In the museum adjacent to the Cathedral, where we’re not allowed to take pictures, are gold crosses, intricately filigreed chalices, and beautiful books of doxology in Amharic and Arabic.  We see a beautiful mosaic icon of the Virgin Mary donated by Haile Selassie, as well as a mosaic of Haile Selassie wearing all his medals.

After our explorations of Addis, we head back to Ed’s house where we relax a bit.  Later, we go to an excellent French-ish restaurant called Loti.  The restaurant has a lovely ambiance,  with pressed leaves and dried flowers decorating the walls, a colorful poinsettia and artsy plates.  We have some red wine and munch on crackers made of oats, barley and sesame seeds, dipped in a delicious guacamole dip.  I order tilapia assay: tilapia with cabbage, peppers, tomatoes, carrots and potatoes.  For dessert, we indulge on pumpkin pie with ice cream.

me at Loti in Addis Ababa, Ethiopia

me at Loti in Addis Ababa, Ethiopia

Click on any of the images below for a full-sized slide show.

The owner, Mani, walks around to greet all the patrons.  She tells us she studied in the U.S. on a USAID scholarship and she’s proud of her education.  She’s created a beautiful restaurant and is rightfully proud of her achievement. 🙂

Mani, the gracious owner of Loti

Mani, the gracious owner of Loti

Categories: Addis Ababa, Africa, Ethiopia, Holy Trinity Cathedral, Loti Restaurant & Bar | Tags: , , | 1 Comment

lunch at the lucy gazebo restaurant & the national museum of ethiopia

Wednesday, October 31:  After we drive down from the Entoto Mountains, we head for lunch at the Lucy Gazebo Restaurant, attached to the National Museum of Ethiopia.

the entrance to the National Museum complex

the entrance to the Lucy Gazebo Restaurant

The outdoor Lucy Gazebo Restaurant is lush with tropical plants, decorative sculptures and Ethiopian art.  I start with carrot soup and then eat a delicious chicken avocado pizza with tomatoes, peppers, mushrooms and cheese.

Next door, the National Museum of Ethiopia houses one of the most important collections in sub-Saharan Africa, according to Lonely Planet Ethiopia & Eritrea.

entrance to the National Gallery of Ethiopia

entrance to the National Gallery of Ethiopia

Statue outside the museum

Statue outside the museum

Haile Selassie addresses some young men.

Haile Selassie addresses some young men.

The paleontology exhibit on the basement level showcases the extinct sabre-toothed cat Homotherium and the huge savannah pig Notochoerus.

part of the paleontology exhibit

part of the paleontology exhibit

The most interesting things are the two amazing casts of the 3.2 million year-old Lucy, a fossilized hominid discovered in 1974.  One lies prone in a glass case and the other is standing. Her small frame is a reminder of how small our ancestors were.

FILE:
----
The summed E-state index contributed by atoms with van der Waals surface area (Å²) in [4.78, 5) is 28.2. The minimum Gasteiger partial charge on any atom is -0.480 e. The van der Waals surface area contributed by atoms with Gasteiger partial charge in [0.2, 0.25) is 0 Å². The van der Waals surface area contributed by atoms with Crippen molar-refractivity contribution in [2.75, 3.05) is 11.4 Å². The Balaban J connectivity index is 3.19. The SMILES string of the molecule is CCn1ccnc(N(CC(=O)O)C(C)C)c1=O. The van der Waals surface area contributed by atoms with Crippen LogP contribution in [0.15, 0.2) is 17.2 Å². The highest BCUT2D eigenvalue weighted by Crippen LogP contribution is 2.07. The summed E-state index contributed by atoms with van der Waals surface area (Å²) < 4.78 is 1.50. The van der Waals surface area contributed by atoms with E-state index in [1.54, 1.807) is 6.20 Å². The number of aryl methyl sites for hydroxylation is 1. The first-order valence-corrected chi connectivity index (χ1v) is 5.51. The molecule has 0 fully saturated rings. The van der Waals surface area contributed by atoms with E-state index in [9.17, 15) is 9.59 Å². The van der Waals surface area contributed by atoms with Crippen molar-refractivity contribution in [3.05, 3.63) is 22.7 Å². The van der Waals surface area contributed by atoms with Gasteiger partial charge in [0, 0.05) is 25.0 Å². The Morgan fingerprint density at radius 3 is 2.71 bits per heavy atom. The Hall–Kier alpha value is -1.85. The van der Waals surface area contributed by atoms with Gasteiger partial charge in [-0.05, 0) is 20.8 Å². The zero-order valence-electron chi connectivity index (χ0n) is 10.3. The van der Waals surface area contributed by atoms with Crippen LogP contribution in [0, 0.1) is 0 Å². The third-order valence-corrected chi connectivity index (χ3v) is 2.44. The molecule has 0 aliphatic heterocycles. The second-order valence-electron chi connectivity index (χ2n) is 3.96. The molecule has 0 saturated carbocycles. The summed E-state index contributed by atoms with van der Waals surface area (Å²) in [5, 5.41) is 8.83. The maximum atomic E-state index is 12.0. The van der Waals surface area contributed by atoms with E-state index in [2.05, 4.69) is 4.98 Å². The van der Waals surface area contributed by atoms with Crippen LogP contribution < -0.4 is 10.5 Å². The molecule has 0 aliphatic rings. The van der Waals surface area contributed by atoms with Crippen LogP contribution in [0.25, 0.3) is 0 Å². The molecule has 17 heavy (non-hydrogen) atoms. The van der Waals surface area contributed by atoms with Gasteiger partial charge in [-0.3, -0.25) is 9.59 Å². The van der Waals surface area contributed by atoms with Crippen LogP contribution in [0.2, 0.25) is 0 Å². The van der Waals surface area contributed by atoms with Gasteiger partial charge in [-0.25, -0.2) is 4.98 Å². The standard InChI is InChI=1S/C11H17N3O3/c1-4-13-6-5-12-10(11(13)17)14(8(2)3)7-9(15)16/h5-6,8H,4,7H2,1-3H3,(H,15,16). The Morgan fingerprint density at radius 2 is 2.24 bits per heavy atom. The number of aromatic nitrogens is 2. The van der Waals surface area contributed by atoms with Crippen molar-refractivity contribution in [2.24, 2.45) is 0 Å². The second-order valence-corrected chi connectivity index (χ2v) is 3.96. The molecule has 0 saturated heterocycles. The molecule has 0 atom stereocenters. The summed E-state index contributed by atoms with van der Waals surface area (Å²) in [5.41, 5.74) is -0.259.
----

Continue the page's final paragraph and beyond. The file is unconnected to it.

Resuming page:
According to one of the museum’s curators, the real bones, which are normally preserved in the museum’s archives, are currently on tour in the USA.   Lucy’s tour begins at the Houston Museum of Natural History; after Houston, she travels to Seattle, Boston and back to Houston.  Lucy’s pilgrimage is designed to let the international community know Ethiopia’s importance to the history of humans.

Lucy was discovered in a dried-up lake near Hadar in northeast Ethiopia.  This new species, called A. afarensis walked on two legs, which overturned earlier theories that our ancestors only started walking upright after they evolved larger brains.

When I walk into the basement, one of the museum’s curators is opening the glass case that contains the casts of Lucy’s prone bones. He takes one of the finger bones and hands it over to a group of young men who want to borrow it.  This group is making a film showing primates’ connection to humans through Lucy and they want to borrow the cast finger bone for their documentary.  This seems quite crazy to me, as I cannot imagine a curator at any museum in the USA taking out a piece of an exhibit and handing it over to someone to “borrow!”

The center of the ground floor of the museum showcases a collection of royal paraphernalia including Emperor Haile Selassie’s enormous carved wooden throne.  On the walls of this central area are paintings of Ethiopia’s rulers, including Emperor Menelik, Emperor Yohannes, and of course Haile Selassie.  Surprisingly, among these emperors is a painting of Colonel Mengistu Haile Mariam, the leader of the horrible Derg (Committee) that deposed Haile Selassie in 1974.  Their destructive rule, including the Red Terror, lasted until 1991.


the top of Haile Selassie’s throne

Colonel Mengistu Haile Mariam ~ leader of the Derg

Colonel Mengistu Haile Mariam ~ leader of the Derg

On the periphery of the ground floor are artifacts from the pre-Aksumite, Aksumite, Solomonic and Gonder periods.

some statues from early times

some statues from early times

On the first floor, what we in America call the 2nd floor, is a colorful display of Ethiopian art ranging from early parchment to 20th century canvas oil paintings by modern artists, including  Afewerk Tekle’s African Heritage.

one of the paintings in the art gallery on the 1st floor

one of the paintings in the art gallery on the 1st floor

Finally, on the top floor, we find a secular arts and crafts collection, including traditional clothing, weapons, jewelry, utensils and musical instruments.